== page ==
The article about the UUA-Canadian Unitarian Council split was buried on page 45 ("UU News," May/June). In "Horizons," John Buehrens wrote glowingly of being "faithful witnesses for the beloved community," but did not mention the UUA-CUC split something that will destroy my "beloved community." In the Pacific Northwest District (PNWD) we see ourselves as brothers and sisters in faith. Our international ties are indescribably precious, bringing incredible richness and strength. Yes, the relationship is sometimes a struggle, but we would not part with it for any price.
So the PNWD delegates overwhelmingly passed a motion asking the UUA to "negotiate to maintain the close relationship between US and Canadian Unitarians." Our voice was ignored. A week later, the UUA representatives said that no new financial agreement would be negotiated if the proposed agreement was not ratified.
We need continental leadership. The UUA has refused to provide it. The CUC should not leave the UUA, they should replace it. Change the name to the Continental Unitarian Universalist Council and welcome US congregations with open arms.
As Minister of the First Unitarian Congregation of Waterloo, Ontario, I was dismayed to read the Rev. Joshua Snyder's letter objecting, in part, to my congregation's use of the UUA's Principles as a reading in worship ("Talkback," May/June).
Twice a year we recognize new members of our congregation in a ceremony in which we read a slightly shortened version of the Principles in unison, as a helpful reminder of what guides our life together. On other (infrequent) occasions, if the theme for the day seems to call for it, the Principles and Purposes may be used as a reading, nearly always with some discussion of their nature as a covenant between congregations rather than a creed.
I find these and other uses of the UUA Principles and Purposes to be no more a "backsliding into creedalism" than the regular use of favourite hymns or other service components. The characterization of our congregation (or any other) as one which unthinkingly "recites" particular words is inaccurate.
REV. ANNE TREADWELL
I want to extend my appreciation for John Millspaugh's Commentary, "Swimming with Dolphins," (May/June). It has always seemed to me that our seventh principle, pertaining to our responsibilities as UUs for the protection and advocacy of our environment and the creatures with whom we share our planet, has all too often been neglected amidst the preponderance of articles in UU World pertaining to human civil rights and social justice.
While human-related issues are certainly of high importance, our mission as UUs is to extend our compassion toward the whole of the interdependent web. Working to protect our earth and better the lives of animals both wild and domestic increases sensitivity and ultimately works for the betterment of us all.
For too many years we humans have attempted to place a monetary value on life. We constantly compete for dominion of the "stream of life." Consequently, we have not developed a reverence for life. But Albert Schweitzer said, "Until we extend the circle of our compassion to all living things, we will not ourselves find peace."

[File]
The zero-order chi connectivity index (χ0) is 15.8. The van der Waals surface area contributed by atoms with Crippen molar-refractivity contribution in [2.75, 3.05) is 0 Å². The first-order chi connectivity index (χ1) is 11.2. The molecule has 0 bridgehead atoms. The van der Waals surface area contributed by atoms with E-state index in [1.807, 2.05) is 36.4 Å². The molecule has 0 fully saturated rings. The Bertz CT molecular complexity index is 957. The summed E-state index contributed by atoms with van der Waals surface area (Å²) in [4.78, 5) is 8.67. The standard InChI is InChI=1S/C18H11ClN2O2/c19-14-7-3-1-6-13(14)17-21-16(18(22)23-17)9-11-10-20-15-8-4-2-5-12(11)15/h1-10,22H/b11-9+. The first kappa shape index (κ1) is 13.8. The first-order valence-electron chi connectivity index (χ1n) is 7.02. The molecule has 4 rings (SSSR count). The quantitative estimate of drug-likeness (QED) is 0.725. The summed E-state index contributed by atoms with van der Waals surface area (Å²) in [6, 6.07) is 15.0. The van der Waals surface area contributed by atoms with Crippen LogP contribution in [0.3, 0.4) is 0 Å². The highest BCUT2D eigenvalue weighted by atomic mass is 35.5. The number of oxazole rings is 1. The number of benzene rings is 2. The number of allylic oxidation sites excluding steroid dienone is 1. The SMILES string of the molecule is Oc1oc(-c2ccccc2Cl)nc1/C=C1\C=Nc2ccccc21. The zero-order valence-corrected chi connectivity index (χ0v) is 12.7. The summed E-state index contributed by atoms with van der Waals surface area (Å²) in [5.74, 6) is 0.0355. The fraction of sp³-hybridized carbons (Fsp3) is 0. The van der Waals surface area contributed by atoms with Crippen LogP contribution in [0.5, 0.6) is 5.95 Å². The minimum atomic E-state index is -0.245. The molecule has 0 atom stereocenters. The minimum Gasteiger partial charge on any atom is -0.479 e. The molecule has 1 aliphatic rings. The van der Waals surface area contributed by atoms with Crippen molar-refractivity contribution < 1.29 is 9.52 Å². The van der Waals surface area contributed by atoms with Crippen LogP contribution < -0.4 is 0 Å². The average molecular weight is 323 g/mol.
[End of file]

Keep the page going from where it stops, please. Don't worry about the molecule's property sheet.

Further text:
Until I read John Millspaugh's commentary, I had the impression that my concern for animals had no place in our principles. The UUA's seventh principle has given me hope.
Smells and Bells
Dan Hotchkiss writes that "the ritual lighting of the chalice in a worship service only became widespread in the last 20 years" ("Looking Back," May/June). As a humanist, I believe that the longer rituals are used repetitively their original purpose tends to be forgotten, even becoming meaningless.
I do not "worship," nor do I believe the chalice is sacred (as I have heard) or that the oil in it is holy. But I expect that those favoring this ritual will soon be ringing bells and burning incense, hoping to insure a more "spiritual" service.
JOHN L. SCHNEIDER
Thank you for mentioning Seeds of Simplicity in "Congregational Life" ("More UUs choose simplicity," May/June), which Donald E. Skinner described as a "voluntary organization aimed at helping children commit to living simply."
We work with more than young children. We recognize that simplicity is not a simple concept. It involves an intentional decision about one's lifestyle and involves understanding complex issues like responsible consumption, international trade, and poverty. Working with families and people of all ages, Seeds of Simplicity is building a nonprofit membership organization to create a strong voice among all ages for voluntary simplicity and its benefits. Call 1-877-UNSTUFF toll-free for more information.
REV. KENNETH R. BROWN
Board Member, Seeds of Simplicity
Studio City, California
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The name of artist Norma Lewis was initially misspelled in "Creations," (July/August, page 16). The photograph of the march led by Vivek Pandit (page 25) was taken by Olivia Holmes. The photograph of the Paint Branch UU Church in Adelphi, Maryland ("Spiritual Landmarks," July/August, page 55) was provided by Twin Lens Photo of Silver Springs, Maryland. Sean Parker Dennison will be staying in Stockton, California, for a second year as interim minister ("Milestones," July/August, page 52). La Crescenta, California, is home to the UU Church of the Verdugo Hills ("Congregational Life," May/June, page 57).